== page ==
The Benedict Option: A Strategy for Christians in a Post-Christian Nation

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Penguin, 2017 - Political Science - 262 pages
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"Already the most discussed and most important religious book of the decade." --David Brooks

In this controversial bestseller, Rod Dreher calls on American Christians to prepare for the coming Dark Age by embracing an ancient Christian way of life.

From the inside, American churches have been hollowed out by the departure of young people and by an insipid pseudo-Christianity. From the outside, they are beset by challenges to religious liberty in a rapidly secularizing culture. Keeping Hillary Clinton out of the White House may have bought a brief reprieve from the state's assault, but it will not stop the West's slide into decadence and dissolution.

Rod Dreher argues that the way forward is actually the way back--all the way to St. Benedict of Nursia. This sixth-century monk, horrified by the moral chaos following Rome's fall, retreated to the forest and created a new way of life for Christians. He built enduring communities based on principles of order, hospitality, stability, and prayer. His spiritual centers of hope were strongholds of light throughout the Dark Ages, and saved not just Christianity but Western civilization.

Today, a new form of barbarism reigns. Many believers are blind to it, and their churches are too weak to resist. Politics offers little help in this spiritual crisis. What is needed is the Benedict Option, a strategy that draws on the authority of Scripture and the wisdom of the ancient church. The goal: to embrace exile from mainstream culture and construct a resilient counterculture.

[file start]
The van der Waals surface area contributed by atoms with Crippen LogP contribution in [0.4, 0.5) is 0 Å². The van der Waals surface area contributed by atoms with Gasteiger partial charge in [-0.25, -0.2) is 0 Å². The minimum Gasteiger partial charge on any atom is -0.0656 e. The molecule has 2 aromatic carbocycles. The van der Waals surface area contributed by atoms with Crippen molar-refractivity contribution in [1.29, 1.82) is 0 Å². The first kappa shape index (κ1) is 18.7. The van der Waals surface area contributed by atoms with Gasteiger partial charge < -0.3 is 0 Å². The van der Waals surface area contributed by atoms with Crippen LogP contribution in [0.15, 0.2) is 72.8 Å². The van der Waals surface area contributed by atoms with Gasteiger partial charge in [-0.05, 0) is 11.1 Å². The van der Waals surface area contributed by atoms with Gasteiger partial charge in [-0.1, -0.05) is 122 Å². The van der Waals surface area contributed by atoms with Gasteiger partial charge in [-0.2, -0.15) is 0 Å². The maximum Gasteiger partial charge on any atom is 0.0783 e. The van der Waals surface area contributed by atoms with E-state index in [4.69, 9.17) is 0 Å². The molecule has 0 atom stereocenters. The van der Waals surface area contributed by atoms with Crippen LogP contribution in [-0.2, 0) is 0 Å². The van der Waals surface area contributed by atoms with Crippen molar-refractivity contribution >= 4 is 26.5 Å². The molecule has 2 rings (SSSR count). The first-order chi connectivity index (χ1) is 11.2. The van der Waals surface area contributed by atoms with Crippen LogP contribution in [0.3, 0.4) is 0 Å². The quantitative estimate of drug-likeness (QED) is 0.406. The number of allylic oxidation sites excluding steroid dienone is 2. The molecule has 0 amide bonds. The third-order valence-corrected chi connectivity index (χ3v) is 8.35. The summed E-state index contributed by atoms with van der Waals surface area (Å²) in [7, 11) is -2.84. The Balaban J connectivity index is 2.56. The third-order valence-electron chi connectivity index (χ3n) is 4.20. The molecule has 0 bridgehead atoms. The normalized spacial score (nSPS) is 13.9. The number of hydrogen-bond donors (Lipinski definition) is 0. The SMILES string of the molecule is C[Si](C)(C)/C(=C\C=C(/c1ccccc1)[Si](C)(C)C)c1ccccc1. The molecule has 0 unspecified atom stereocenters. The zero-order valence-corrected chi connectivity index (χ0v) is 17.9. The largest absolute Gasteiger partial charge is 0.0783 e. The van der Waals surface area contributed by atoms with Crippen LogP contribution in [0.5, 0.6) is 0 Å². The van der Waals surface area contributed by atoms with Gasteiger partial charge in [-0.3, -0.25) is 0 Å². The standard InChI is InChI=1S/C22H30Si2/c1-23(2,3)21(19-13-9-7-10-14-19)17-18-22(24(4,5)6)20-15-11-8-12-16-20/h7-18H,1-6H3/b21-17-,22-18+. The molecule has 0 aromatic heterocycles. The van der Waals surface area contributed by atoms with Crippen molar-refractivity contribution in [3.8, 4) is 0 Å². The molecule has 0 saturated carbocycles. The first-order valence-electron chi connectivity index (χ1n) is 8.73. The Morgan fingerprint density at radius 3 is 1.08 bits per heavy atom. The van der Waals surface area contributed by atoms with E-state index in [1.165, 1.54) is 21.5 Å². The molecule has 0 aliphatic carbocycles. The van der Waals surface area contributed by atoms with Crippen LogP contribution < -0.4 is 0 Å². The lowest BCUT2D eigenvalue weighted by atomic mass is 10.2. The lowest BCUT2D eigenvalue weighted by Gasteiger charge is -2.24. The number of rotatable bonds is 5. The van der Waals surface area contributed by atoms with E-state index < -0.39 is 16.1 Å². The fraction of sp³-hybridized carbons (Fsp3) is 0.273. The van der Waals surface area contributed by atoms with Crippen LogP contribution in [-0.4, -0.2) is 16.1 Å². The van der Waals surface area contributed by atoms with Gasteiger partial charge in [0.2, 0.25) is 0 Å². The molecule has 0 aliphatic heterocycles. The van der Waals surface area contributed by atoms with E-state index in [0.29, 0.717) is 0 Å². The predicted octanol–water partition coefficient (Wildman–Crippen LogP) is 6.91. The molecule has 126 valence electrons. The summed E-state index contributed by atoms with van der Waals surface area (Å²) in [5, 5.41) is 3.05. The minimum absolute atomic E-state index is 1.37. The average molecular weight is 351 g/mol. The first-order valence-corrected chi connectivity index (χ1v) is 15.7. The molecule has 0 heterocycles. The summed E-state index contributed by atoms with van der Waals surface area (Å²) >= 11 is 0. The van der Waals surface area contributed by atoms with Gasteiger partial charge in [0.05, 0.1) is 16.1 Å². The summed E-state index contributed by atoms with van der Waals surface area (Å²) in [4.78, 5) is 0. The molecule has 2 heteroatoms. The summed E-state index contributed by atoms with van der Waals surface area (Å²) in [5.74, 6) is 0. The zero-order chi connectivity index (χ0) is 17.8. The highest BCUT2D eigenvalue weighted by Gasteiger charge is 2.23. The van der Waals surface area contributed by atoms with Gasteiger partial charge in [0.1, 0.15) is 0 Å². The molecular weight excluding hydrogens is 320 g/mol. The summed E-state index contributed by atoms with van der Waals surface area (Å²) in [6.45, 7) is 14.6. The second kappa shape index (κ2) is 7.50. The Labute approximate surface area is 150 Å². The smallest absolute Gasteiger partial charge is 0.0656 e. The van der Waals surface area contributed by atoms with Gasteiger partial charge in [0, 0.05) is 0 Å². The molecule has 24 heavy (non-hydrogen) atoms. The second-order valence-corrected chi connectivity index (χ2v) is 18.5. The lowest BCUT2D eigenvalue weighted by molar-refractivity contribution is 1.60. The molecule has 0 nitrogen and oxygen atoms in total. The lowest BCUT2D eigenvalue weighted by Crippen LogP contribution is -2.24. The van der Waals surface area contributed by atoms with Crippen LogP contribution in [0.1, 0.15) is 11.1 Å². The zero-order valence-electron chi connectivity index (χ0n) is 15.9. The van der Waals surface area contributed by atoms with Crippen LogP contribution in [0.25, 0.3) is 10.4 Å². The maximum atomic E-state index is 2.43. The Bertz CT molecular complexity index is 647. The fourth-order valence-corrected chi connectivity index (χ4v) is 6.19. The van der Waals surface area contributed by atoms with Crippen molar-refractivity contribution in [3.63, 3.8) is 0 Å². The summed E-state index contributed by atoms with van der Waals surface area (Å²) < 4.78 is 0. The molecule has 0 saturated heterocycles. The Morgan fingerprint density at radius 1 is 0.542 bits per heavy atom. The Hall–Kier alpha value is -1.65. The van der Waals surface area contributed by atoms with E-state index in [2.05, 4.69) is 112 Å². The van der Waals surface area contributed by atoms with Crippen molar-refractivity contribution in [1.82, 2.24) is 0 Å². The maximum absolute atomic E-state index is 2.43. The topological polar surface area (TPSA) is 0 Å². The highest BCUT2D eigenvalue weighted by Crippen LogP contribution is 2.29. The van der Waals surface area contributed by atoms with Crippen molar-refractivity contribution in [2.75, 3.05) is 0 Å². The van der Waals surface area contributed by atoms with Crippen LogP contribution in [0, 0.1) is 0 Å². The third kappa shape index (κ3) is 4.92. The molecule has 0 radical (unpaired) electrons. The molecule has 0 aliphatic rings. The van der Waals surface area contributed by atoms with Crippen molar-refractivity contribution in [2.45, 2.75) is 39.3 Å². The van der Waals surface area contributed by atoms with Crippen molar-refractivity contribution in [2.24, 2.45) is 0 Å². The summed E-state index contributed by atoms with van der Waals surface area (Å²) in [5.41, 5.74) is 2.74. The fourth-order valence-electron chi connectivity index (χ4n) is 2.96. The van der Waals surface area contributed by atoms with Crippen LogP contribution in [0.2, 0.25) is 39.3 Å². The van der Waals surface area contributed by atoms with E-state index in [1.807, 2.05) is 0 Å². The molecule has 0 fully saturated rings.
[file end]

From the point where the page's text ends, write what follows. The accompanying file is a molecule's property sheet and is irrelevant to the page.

The Benedict Option is both manifesto and rallying cry for Christians who, if they are not to be conquered, must learn how to fight on culture war battlefields like none the West has seen for fifteen hundred years. It's for all mere Christians--Protestant, Catholic, Orthodox--who can read the signs of the times. Neither false optimism nor fatalistic despair will do. Only faith, hope, and love, embodied in a renewed church, can sustain believers in the dark age that has overtaken us. These are the days for building strong arks for the long journey across a sea of night.

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User Review  - GaryBrady - LibraryThing

There was a quite a buzz about Rod Dreher's Benedict Option a year or so ago and so our little group that gathers at the Pastors Academy in North London from time to time (TSG) met to discuss it. As ... Read full review

LibraryThing Review

User Review  - bemislibrary - LibraryThing

It is not easy to be a member of any religious faith. Author Rod Dreher takes a close look at what he sees as the biggest threats to Christianity and presents the Benedict Option as a viable solution ... Read full review


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The Great Flood

No one saw the Great Flood coming.